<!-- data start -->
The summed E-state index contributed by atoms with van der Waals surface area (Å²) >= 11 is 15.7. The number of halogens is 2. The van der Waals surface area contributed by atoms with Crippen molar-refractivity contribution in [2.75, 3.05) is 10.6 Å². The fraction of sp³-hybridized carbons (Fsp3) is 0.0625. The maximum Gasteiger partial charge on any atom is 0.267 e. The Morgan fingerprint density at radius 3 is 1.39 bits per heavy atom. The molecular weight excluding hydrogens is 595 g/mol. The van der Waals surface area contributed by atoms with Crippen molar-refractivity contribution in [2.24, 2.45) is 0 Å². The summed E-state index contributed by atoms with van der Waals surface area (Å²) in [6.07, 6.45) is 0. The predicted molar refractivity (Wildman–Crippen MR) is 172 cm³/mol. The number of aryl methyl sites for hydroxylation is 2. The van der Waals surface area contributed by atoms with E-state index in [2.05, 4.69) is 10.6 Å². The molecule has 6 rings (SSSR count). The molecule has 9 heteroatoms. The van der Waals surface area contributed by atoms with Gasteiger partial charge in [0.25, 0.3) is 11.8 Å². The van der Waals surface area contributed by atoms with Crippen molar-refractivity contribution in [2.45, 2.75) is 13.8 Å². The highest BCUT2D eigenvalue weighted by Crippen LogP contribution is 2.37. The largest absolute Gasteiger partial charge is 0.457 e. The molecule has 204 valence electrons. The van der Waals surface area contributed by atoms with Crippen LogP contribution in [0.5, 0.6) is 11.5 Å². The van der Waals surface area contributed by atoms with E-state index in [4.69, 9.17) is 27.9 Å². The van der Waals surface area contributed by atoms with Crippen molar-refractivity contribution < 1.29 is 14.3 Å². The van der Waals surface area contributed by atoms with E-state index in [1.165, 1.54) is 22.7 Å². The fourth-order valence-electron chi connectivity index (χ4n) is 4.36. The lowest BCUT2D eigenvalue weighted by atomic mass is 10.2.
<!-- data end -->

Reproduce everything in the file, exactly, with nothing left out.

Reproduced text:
The summed E-state index contributed by atoms with van der Waals surface area (Å²) >= 11 is 15.7. The number of halogens is 2. The van der Waals surface area contributed by atoms with Crippen molar-refractivity contribution in [2.75, 3.05) is 10.6 Å². The fraction of sp³-hybridized carbons (Fsp3) is 0.0625. The maximum Gasteiger partial charge on any atom is 0.267 e. The Morgan fingerprint density at radius 3 is 1.39 bits per heavy atom. The molecular weight excluding hydrogens is 595 g/mol. The van der Waals surface area contributed by atoms with Crippen molar-refractivity contribution in [2.24, 2.45) is 0 Å². The summed E-state index contributed by atoms with van der Waals surface area (Å²) in [6.07, 6.45) is 0. The predicted molar refractivity (Wildman–Crippen MR) is 172 cm³/mol. The number of aryl methyl sites for hydroxylation is 2. The van der Waals surface area contributed by atoms with E-state index in [2.05, 4.69) is 10.6 Å². The molecule has 6 rings (SSSR count). The molecule has 9 heteroatoms. The van der Waals surface area contributed by atoms with Gasteiger partial charge in [0.25, 0.3) is 11.8 Å². The van der Waals surface area contributed by atoms with Crippen molar-refractivity contribution in [2.45, 2.75) is 13.8 Å². The highest BCUT2D eigenvalue weighted by Crippen LogP contribution is 2.37. The largest absolute Gasteiger partial charge is 0.457 e. The molecule has 204 valence electrons. The van der Waals surface area contributed by atoms with Crippen LogP contribution in [0.5, 0.6) is 11.5 Å². The van der Waals surface area contributed by atoms with E-state index in [4.69, 9.17) is 27.9 Å². The van der Waals surface area contributed by atoms with Crippen molar-refractivity contribution < 1.29 is 14.3 Å². The van der Waals surface area contributed by atoms with E-state index in [1.165, 1.54) is 22.7 Å². The fourth-order valence-electron chi connectivity index (χ4n) is 4.36. The lowest BCUT2D eigenvalue weighted by atomic mass is 10.2.